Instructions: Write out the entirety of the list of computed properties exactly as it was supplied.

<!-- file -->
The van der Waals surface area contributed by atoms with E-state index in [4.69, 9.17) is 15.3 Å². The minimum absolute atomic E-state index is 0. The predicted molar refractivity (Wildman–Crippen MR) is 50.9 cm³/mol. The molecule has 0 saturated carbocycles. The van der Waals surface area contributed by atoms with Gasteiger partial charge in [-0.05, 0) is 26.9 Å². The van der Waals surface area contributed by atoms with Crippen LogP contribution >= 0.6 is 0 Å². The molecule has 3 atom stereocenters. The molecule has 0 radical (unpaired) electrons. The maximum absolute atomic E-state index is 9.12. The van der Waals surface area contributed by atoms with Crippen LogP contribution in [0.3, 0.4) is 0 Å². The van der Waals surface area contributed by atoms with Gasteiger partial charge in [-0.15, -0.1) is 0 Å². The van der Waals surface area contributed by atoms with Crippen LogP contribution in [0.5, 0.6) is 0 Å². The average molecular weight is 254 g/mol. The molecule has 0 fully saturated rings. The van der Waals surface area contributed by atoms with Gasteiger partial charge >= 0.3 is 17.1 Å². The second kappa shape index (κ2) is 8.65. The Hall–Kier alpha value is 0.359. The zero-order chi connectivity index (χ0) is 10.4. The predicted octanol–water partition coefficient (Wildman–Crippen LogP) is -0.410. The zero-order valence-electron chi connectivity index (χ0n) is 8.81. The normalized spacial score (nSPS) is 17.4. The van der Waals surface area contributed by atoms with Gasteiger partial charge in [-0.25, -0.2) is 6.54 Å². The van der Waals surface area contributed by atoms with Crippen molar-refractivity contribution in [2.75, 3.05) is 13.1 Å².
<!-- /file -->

The van der Waals surface area contributed by atoms with E-state index in [4.69, 9.17) is 15.3 Å². The minimum absolute atomic E-state index is 0. The predicted molar refractivity (Wildman–Crippen MR) is 50.9 cm³/mol. The molecule has 0 saturated carbocycles. The van der Waals surface area contributed by atoms with Gasteiger partial charge in [-0.05, 0) is 26.9 Å². The van der Waals surface area contributed by atoms with Crippen LogP contribution >= 0.6 is 0 Å². The molecule has 3 atom stereocenters. The molecule has 0 radical (unpaired) electrons. The maximum absolute atomic E-state index is 9.12. The van der Waals surface area contributed by atoms with Crippen LogP contribution in [0.3, 0.4) is 0 Å². The van der Waals surface area contributed by atoms with Gasteiger partial charge in [-0.15, -0.1) is 0 Å². The van der Waals surface area contributed by atoms with Crippen LogP contribution in [0.5, 0.6) is 0 Å². The average molecular weight is 254 g/mol. The molecule has 0 fully saturated rings. The van der Waals surface area contributed by atoms with Gasteiger partial charge >= 0.3 is 17.1 Å². The second kappa shape index (κ2) is 8.65. The Hall–Kier alpha value is 0.359. The zero-order chi connectivity index (χ0) is 10.4. The predicted octanol–water partition coefficient (Wildman–Crippen LogP) is -0.410. The zero-order valence-electron chi connectivity index (χ0n) is 8.81. The normalized spacial score (nSPS) is 17.4. The van der Waals surface area contributed by atoms with Gasteiger partial charge in [-0.25, -0.2) is 6.54 Å². The van der Waals surface area contributed by atoms with Crippen molar-refractivity contribution in [2.75, 3.05) is 13.1 Å².